Your experiences: being pregnant with an eating disorder

Christina Kelly struggled for years with eating difficulties, but her relationship with food worsened during pregnancy. Here she tells us what happened…

How long have you had a difficult relationship with food?

Since being a teenager I have struggled with my eating. I was admitted for inpatient treatment for anorexia when I was at university and continued to struggle following my admission.

I spent the following decade trying to live with – and manage – eating difficulties in various guises, asking for help and receiving different types of support including medication, counselling and peer support.

Did it get worse when you first became pregnant?

Despite support from services, family and friends and my husband (a friend since university), along with a decade of insight and awareness from therapy, I was wholly unprepared for the demands and changes of pregnancy.

I didn’t trust my body. I doubted its capabilities and I had never managed to look after it. The thought of a baby growing inside my body terrified me. How could I possibly look after a baby if it was inside me?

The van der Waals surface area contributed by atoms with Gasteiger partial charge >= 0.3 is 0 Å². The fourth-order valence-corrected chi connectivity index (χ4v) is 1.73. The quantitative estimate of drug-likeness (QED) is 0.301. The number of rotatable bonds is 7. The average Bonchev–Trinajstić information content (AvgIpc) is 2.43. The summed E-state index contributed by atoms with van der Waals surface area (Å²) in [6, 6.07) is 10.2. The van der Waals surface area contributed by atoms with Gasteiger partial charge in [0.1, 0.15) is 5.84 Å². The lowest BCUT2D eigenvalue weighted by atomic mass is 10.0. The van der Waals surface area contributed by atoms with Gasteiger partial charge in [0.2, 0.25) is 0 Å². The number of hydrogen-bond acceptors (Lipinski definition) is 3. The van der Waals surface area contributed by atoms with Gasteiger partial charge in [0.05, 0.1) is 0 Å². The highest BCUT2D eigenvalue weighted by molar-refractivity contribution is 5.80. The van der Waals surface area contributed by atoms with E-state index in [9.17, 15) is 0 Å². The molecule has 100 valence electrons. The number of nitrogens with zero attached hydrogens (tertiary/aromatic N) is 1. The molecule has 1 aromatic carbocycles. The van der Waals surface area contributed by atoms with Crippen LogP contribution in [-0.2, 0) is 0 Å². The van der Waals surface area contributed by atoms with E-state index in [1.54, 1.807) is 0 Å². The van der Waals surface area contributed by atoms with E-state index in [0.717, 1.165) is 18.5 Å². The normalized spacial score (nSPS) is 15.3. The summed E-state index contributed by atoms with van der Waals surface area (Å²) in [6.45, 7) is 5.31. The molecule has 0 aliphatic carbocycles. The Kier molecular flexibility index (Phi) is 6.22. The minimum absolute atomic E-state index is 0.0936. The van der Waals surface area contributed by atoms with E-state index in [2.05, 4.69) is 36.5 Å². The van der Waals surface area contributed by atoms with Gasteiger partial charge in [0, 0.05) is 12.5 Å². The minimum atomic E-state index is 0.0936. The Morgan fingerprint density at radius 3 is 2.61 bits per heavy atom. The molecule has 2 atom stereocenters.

"I didn’t trust my body. I doubted its capabilities and I had never managed to look after it"

I quickly found my eating disorder behaviours increased in severity, despite my deep worry about the impact on my baby. Morning sickness was particularly challenging, along with appetite changes and cravings. My previous ‘safe’ foods seemed repellent. Foods that had always been forbidden by the eating disorder suddenly seemed appealing. I didn’t know what I was ‘allowed’ to eat anymore and felt paralysed and confused.

Smells became intolerable, and sometimes I was so nauseous I was sick. I became increasingly unsure of what was acceptable and what was an eating disorder behaviour. I distrusted my thoughts, feelings and body more than I ever had done.

Did you get any help regarding your eating disorder during the pregnancy?

I desperately wanted help and asked for it repeatedly. I spoke to my midwife at my booking-in appointment. She reassured me I would be fine and gave me leaflets about foods to avoid in pregnancy. This just added to my confusion and increased the severity of my intrusive thoughts.

I was continually worried about the impact of my eating on the baby and asked for a referral back to the Community Mental Health Team. But when I had those appointments, I was told that concerns about the baby and development should be discussed with the midwife.